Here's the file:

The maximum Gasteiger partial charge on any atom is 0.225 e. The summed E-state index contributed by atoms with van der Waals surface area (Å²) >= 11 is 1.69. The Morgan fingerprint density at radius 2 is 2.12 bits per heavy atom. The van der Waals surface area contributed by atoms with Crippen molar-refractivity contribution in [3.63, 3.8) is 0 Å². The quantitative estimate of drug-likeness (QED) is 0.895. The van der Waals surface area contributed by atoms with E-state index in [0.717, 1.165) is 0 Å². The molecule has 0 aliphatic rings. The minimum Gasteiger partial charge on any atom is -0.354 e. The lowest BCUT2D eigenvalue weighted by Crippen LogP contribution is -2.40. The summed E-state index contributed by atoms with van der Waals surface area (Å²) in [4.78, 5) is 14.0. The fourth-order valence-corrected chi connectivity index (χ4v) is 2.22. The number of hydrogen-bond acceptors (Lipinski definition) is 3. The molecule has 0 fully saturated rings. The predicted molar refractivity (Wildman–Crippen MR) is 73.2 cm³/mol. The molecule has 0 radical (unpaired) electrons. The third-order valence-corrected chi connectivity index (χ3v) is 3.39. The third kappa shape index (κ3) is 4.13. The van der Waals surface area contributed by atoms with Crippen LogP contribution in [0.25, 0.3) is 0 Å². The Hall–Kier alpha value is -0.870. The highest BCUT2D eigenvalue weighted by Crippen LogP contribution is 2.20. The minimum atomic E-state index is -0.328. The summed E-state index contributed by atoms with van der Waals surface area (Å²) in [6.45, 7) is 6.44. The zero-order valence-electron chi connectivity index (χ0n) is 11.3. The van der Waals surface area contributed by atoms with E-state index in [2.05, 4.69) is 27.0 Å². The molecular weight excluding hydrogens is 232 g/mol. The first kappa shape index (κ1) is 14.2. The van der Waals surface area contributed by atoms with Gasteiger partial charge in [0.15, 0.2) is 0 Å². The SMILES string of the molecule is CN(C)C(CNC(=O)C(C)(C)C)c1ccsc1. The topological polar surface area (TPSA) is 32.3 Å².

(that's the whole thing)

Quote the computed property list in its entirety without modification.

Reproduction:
The maximum Gasteiger partial charge on any atom is 0.225 e. The summed E-state index contributed by atoms with van der Waals surface area (Å²) >= 11 is 1.69. The Morgan fingerprint density at radius 2 is 2.12 bits per heavy atom. The van der Waals surface area contributed by atoms with Crippen molar-refractivity contribution in [3.63, 3.8) is 0 Å². The quantitative estimate of drug-likeness (QED) is 0.895. The van der Waals surface area contributed by atoms with E-state index in [0.717, 1.165) is 0 Å². The molecule has 0 aliphatic rings. The minimum Gasteiger partial charge on any atom is -0.354 e. The lowest BCUT2D eigenvalue weighted by Crippen LogP contribution is -2.40. The summed E-state index contributed by atoms with van der Waals surface area (Å²) in [4.78, 5) is 14.0. The fourth-order valence-corrected chi connectivity index (χ4v) is 2.22. The number of hydrogen-bond acceptors (Lipinski definition) is 3. The molecule has 0 fully saturated rings. The predicted molar refractivity (Wildman–Crippen MR) is 73.2 cm³/mol. The molecule has 0 radical (unpaired) electrons. The third-order valence-corrected chi connectivity index (χ3v) is 3.39. The third kappa shape index (κ3) is 4.13. The van der Waals surface area contributed by atoms with Crippen LogP contribution in [0.25, 0.3) is 0 Å². The Hall–Kier alpha value is -0.870. The highest BCUT2D eigenvalue weighted by Crippen LogP contribution is 2.20. The minimum atomic E-state index is -0.328. The summed E-state index contributed by atoms with van der Waals surface area (Å²) in [6.45, 7) is 6.44. The zero-order valence-electron chi connectivity index (χ0n) is 11.3. The van der Waals surface area contributed by atoms with E-state index in [2.05, 4.69) is 27.0 Å². The molecular weight excluding hydrogens is 232 g/mol. The first kappa shape index (κ1) is 14.2. The van der Waals surface area contributed by atoms with Gasteiger partial charge in [0.15, 0.2) is 0 Å². The SMILES string of the molecule is CN(C)C(CNC(=O)C(C)(C)C)c1ccsc1. The topological polar surface area (TPSA) is 32.3 Å².